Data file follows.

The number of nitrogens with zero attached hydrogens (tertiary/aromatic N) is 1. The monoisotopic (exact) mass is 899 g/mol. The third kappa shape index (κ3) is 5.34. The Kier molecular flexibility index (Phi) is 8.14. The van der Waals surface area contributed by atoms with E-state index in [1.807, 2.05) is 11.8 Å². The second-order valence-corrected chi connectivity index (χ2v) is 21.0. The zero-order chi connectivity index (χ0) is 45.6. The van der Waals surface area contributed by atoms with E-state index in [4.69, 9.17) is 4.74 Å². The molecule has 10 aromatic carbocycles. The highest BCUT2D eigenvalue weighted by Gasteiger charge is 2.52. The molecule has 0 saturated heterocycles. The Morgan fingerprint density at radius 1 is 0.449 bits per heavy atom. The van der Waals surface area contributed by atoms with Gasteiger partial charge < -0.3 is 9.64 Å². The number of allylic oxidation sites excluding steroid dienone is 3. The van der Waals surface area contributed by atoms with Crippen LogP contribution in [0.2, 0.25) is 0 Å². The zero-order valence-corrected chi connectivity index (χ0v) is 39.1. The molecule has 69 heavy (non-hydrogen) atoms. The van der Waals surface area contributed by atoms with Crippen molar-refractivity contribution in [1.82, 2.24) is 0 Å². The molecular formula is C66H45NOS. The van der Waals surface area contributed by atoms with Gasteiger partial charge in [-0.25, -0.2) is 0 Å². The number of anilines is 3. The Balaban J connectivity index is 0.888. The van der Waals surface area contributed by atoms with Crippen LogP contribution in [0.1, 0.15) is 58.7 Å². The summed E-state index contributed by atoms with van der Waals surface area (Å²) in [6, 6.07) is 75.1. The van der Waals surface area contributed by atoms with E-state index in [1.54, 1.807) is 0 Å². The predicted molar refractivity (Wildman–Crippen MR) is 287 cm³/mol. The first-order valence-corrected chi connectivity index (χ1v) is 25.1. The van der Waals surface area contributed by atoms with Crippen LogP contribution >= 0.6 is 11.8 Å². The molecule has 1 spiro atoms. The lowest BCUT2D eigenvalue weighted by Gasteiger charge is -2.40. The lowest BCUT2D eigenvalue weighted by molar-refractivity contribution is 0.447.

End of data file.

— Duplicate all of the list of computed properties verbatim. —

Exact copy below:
The number of nitrogens with zero attached hydrogens (tertiary/aromatic N) is 1. The monoisotopic (exact) mass is 899 g/mol. The third kappa shape index (κ3) is 5.34. The Kier molecular flexibility index (Phi) is 8.14. The van der Waals surface area contributed by atoms with E-state index in [1.807, 2.05) is 11.8 Å². The second-order valence-corrected chi connectivity index (χ2v) is 21.0. The zero-order chi connectivity index (χ0) is 45.6. The van der Waals surface area contributed by atoms with E-state index in [4.69, 9.17) is 4.74 Å². The molecule has 10 aromatic carbocycles. The highest BCUT2D eigenvalue weighted by Gasteiger charge is 2.52. The molecule has 0 saturated heterocycles. The Morgan fingerprint density at radius 1 is 0.449 bits per heavy atom. The van der Waals surface area contributed by atoms with Gasteiger partial charge < -0.3 is 9.64 Å². The number of allylic oxidation sites excluding steroid dienone is 3. The van der Waals surface area contributed by atoms with Crippen LogP contribution in [0.2, 0.25) is 0 Å². The zero-order valence-corrected chi connectivity index (χ0v) is 39.1. The molecule has 69 heavy (non-hydrogen) atoms. The van der Waals surface area contributed by atoms with Crippen molar-refractivity contribution in [1.82, 2.24) is 0 Å². The molecular formula is C66H45NOS. The van der Waals surface area contributed by atoms with Gasteiger partial charge in [-0.25, -0.2) is 0 Å². The number of anilines is 3. The Balaban J connectivity index is 0.888. The van der Waals surface area contributed by atoms with Crippen LogP contribution in [0.1, 0.15) is 58.7 Å². The summed E-state index contributed by atoms with van der Waals surface area (Å²) in [6, 6.07) is 75.1. The van der Waals surface area contributed by atoms with E-state index in [1.54, 1.807) is 0 Å². The predicted molar refractivity (Wildman–Crippen MR) is 287 cm³/mol. The first-order valence-corrected chi connectivity index (χ1v) is 25.1. The van der Waals surface area contributed by atoms with Crippen LogP contribution >= 0.6 is 11.8 Å². The molecule has 1 spiro atoms. The lowest BCUT2D eigenvalue weighted by Gasteiger charge is -2.40. The lowest BCUT2D eigenvalue weighted by molar-refractivity contribution is 0.447.